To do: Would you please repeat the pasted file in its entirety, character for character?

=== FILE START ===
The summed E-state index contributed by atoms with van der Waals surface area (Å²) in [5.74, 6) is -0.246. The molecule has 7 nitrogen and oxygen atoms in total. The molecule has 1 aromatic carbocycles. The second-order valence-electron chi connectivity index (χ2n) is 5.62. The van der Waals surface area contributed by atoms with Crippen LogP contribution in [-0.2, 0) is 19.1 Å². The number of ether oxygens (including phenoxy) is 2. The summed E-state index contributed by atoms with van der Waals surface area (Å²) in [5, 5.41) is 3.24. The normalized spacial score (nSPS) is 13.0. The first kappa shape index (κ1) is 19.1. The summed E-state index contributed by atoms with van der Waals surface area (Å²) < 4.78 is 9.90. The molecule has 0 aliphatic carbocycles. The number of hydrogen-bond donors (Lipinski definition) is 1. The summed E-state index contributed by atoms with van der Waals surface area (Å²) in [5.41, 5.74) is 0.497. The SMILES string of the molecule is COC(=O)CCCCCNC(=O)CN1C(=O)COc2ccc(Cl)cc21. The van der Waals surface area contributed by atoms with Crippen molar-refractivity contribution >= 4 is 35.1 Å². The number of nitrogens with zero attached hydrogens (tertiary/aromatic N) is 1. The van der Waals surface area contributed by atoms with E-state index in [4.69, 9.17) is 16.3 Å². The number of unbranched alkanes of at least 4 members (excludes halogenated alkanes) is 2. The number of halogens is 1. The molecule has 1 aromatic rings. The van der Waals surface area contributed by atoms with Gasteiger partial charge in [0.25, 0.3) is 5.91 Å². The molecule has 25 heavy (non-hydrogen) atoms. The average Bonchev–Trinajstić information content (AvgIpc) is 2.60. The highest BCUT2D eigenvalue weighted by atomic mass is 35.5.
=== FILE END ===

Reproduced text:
The summed E-state index contributed by atoms with van der Waals surface area (Å²) in [5.74, 6) is -0.246. The molecule has 7 nitrogen and oxygen atoms in total. The molecule has 1 aromatic carbocycles. The second-order valence-electron chi connectivity index (χ2n) is 5.62. The van der Waals surface area contributed by atoms with Crippen LogP contribution in [-0.2, 0) is 19.1 Å². The number of ether oxygens (including phenoxy) is 2. The summed E-state index contributed by atoms with van der Waals surface area (Å²) in [5, 5.41) is 3.24. The normalized spacial score (nSPS) is 13.0. The first kappa shape index (κ1) is 19.1. The summed E-state index contributed by atoms with van der Waals surface area (Å²) < 4.78 is 9.90. The molecule has 0 aliphatic carbocycles. The number of hydrogen-bond donors (Lipinski definition) is 1. The summed E-state index contributed by atoms with van der Waals surface area (Å²) in [5.41, 5.74) is 0.497. The SMILES string of the molecule is COC(=O)CCCCCNC(=O)CN1C(=O)COc2ccc(Cl)cc21. The van der Waals surface area contributed by atoms with Crippen molar-refractivity contribution >= 4 is 35.1 Å². The number of nitrogens with zero attached hydrogens (tertiary/aromatic N) is 1. The van der Waals surface area contributed by atoms with E-state index in [4.69, 9.17) is 16.3 Å². The number of unbranched alkanes of at least 4 members (excludes halogenated alkanes) is 2. The number of halogens is 1. The molecule has 1 aromatic rings. The van der Waals surface area contributed by atoms with Gasteiger partial charge in [0.25, 0.3) is 5.91 Å². The molecule has 25 heavy (non-hydrogen) atoms. The average Bonchev–Trinajstić information content (AvgIpc) is 2.60. The highest BCUT2D eigenvalue weighted by atomic mass is 35.5.